What is recovery like after oral cancer surgery?
You may need to stay in hospital for a couple of days following surgery. How long you stay in hospital depends on how much and what part of your oral cavity has been removed. Most people are permitted to go home after surgery for oral cancer within few days. Mostly it will take a few weeks for you to feel better. You will still need some special care after you have left the hospital while you recover from the surgery.
Common side effects of oral cancer after surgery include:
- Symptoms from lymph node removal such as shoulder weakness, ear numbness, or weakness in your lower lip
- Bloated face
You may need extra care in some cases after the surgery. When you have a tracheostomy, a physical or respiratory therapist will be able to give you exercises to encourage breathing. He or she will teach you and your caregivers how to take care of the tracheostomy as well. When you have a gastrostomy tube, you and your caregivers should be taught how to use the tube by a nurse or therapist You can have a while in the gastrostomy tube, before you can swallow well enough to feed again. If your treatment prevents you from swallowing well again, you will still be able to feed yourself with a gastrostomy tube.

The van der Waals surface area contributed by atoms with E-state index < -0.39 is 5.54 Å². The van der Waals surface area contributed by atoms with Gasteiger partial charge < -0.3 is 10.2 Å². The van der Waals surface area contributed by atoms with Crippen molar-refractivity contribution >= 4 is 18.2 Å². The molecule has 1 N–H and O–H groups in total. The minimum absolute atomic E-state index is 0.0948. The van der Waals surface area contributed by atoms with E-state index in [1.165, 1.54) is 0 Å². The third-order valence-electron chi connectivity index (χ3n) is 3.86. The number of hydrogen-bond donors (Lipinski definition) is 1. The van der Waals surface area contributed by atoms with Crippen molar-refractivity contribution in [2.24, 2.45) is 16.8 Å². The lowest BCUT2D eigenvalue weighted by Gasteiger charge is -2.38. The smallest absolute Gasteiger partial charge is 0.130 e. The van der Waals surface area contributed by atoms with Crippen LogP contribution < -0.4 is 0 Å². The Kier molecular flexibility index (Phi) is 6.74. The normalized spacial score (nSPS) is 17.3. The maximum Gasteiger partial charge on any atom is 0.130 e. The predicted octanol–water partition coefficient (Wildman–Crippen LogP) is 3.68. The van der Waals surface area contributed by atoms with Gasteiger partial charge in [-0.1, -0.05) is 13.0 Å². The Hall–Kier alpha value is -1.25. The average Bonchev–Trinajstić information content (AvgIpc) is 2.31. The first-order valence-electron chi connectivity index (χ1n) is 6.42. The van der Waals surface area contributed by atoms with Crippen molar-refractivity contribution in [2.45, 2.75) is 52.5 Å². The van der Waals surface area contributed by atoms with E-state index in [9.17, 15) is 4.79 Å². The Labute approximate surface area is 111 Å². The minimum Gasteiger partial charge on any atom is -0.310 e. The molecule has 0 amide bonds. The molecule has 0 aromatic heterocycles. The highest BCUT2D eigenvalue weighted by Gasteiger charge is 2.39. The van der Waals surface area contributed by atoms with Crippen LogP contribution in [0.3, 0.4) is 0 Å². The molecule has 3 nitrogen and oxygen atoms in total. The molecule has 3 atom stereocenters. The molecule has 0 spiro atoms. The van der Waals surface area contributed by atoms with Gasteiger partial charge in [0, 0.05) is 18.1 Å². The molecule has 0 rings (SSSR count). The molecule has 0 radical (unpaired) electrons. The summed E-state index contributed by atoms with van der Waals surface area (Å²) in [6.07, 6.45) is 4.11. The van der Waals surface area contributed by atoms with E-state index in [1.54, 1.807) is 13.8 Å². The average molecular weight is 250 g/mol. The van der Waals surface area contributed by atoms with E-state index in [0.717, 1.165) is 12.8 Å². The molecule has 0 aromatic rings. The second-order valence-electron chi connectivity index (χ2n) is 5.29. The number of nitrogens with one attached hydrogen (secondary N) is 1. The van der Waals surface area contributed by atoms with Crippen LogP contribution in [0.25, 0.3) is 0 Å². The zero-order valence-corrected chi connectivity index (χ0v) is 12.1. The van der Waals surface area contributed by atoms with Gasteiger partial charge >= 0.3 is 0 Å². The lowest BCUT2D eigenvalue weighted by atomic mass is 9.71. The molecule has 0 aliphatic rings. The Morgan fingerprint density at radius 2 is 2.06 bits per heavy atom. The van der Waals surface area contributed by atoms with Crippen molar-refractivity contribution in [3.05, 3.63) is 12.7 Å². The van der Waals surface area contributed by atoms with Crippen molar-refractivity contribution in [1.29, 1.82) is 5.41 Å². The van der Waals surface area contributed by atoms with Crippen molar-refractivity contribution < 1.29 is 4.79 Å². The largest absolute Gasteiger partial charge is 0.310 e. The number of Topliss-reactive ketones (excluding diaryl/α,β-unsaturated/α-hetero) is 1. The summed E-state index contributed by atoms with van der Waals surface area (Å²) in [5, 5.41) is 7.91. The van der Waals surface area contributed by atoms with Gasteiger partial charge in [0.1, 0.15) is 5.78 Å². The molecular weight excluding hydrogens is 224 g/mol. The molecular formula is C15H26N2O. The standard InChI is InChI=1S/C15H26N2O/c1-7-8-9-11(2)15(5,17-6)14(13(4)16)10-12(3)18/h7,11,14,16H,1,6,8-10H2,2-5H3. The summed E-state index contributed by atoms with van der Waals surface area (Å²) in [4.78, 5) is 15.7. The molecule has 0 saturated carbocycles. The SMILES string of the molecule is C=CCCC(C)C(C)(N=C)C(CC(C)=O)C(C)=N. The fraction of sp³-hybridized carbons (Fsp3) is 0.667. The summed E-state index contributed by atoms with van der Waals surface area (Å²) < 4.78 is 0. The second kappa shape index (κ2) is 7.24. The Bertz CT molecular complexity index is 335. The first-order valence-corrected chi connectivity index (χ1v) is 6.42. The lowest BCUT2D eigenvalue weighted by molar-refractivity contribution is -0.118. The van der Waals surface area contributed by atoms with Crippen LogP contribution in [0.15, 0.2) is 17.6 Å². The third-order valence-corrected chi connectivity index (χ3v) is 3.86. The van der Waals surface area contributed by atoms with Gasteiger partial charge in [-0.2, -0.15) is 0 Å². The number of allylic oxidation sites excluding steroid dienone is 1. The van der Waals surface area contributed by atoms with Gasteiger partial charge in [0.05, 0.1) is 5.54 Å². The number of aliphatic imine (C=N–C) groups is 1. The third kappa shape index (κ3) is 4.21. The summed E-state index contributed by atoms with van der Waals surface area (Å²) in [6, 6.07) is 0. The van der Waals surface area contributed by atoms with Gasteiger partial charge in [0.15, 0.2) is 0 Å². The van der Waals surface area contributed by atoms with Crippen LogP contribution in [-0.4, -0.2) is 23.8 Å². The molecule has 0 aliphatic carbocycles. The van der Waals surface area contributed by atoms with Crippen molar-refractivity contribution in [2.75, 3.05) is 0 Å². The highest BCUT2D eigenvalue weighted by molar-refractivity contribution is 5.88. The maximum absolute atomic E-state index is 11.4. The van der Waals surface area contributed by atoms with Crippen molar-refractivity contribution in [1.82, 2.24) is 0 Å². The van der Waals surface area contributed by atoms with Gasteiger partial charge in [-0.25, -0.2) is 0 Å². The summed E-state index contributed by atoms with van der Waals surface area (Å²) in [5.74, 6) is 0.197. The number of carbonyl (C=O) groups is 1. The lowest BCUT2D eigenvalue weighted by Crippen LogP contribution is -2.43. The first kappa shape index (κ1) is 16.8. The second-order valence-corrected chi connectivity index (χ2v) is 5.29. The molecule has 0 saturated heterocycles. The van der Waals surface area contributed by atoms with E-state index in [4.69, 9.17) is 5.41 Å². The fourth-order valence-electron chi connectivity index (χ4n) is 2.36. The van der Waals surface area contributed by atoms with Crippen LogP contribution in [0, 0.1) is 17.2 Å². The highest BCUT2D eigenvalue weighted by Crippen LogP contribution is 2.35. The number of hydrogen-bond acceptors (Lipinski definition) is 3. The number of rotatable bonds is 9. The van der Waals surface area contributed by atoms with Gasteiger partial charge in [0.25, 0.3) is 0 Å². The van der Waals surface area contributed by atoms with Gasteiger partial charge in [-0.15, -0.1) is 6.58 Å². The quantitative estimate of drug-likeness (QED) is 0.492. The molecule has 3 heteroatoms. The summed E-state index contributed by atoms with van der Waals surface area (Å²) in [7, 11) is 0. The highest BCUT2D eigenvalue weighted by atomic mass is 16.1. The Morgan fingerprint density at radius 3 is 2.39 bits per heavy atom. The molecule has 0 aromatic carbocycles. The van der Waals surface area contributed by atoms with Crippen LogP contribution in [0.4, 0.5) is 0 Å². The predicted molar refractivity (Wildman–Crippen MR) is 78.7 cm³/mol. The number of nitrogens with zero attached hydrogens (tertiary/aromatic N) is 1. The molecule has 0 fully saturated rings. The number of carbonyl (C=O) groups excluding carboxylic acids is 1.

You might run into trouble eating. A nurse or therapist will help you learn how to swallow, so that after surgery you can eat. As part of the surgery, you may have had to have teeth removed. Many individuals have dental problems that their dentist or oral surgeon addresses after they have healed from their cancer treatment. After surgery there are several ways to restore the teeth.